Pointers for Starting Your Light and Sound Business

Do you know that companies such as MTI Events are part of the more than 142,000 businesses driving the party planning industry, which generated about $5 billion in revenue as of March 2019?

Because of the growing industry and its 2.9% annual growth rate, other related businesses are thriving as well. The typical companies that form relationships with planners include caterers, photographers, and florists. If you’re thinking of starting a business and these options aren’t too attractive for you, why not consider starting a light and sound business rental?

Here are a few things to note when starting this business:

An Overview of the Light and Sound Rental

Light and sound rental falls under the motion picture and theatrical equipment rental industry. While there are still few businesses in America, it already generated $2 billion in revenue as of September 2019. However, since the sector covers not only events but also big movies and other theatrical projects, these might account for the substantial income of the businesses.

Apart from light and sound equipment, rentals also include platforms and backdrops, which are found during big concerts and other shows.

Getting Started

Charismatic disc jockey at the turntable

Like any business, you need to start with writing a business plan. Experts advise that this need not be complicated. When you’ve begun your operation, you can always go back to your project and consider some revisions if they are warranted. Here are more things to note when starting light and sound rental:

1. Your competition and the market.

These two things should be a significant discussion in your business plan. Knowing your competitors helps determine key moves for your business, like what your price point should be or what unique offering you can make. If you find that the market might be too saturated with the same business as yours, consider finding a new location.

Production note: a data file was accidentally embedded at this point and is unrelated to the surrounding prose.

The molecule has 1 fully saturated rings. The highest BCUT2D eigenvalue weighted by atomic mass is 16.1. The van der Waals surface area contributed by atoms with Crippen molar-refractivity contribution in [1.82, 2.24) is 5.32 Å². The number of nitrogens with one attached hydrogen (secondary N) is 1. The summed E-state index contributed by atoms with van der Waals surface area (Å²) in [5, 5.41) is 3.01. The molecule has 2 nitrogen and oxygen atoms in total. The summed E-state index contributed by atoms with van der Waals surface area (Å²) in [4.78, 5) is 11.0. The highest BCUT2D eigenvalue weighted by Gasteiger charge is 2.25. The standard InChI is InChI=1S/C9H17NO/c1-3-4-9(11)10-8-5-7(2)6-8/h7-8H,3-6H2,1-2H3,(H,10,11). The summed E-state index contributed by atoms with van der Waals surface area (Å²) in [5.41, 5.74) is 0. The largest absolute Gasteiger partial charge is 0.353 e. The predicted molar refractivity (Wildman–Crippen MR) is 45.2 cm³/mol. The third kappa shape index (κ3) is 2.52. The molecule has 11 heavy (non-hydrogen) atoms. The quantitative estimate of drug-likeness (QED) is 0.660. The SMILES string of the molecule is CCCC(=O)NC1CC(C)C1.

2. Options for starting.

There is always the temptation to start from scratch and get all the new gear. Be warned that this approach will require a bottomless pocket. Also, you will have to deal with nurturing your idea, which includes dealing with issues associated with start-up initiatives. Buying an existing business might be a better and cost-effective strategy. The supplies, while not new, are already there and perhaps correctly maintained for the rigors of multiple weddings, birthday parties, and concerts in a month.

3. Equipment.

If you choose the option to start from scratch, you will then need to buy equipment. Manage your cash flow by not acquiring inventory that will stay on the shelf for long periods. Try outsourcing, for example, a special light requested by a client. You will need to be creative with your pricing so that you can “pass on” the outsourced charge to your client without looking too expensive. Check online stores for pre-owned items that still work well, like speakers or smoke machines.

4. Marketing and partnership.

Don’t limit your friendship or relationship with just the party planner. Reach out to the other vendors and exchange business cards. Caterers and florists operate in different circles. They might be able to recommend prospects for you. Online marketing is already inevitable for any business this day. Come up with a robust online presence that will attract visitors to your website.

Finally, your business plan must include the discussion on sound financials, including cash flow and sales projections. Make sure to comply with the legal requirement for running your business.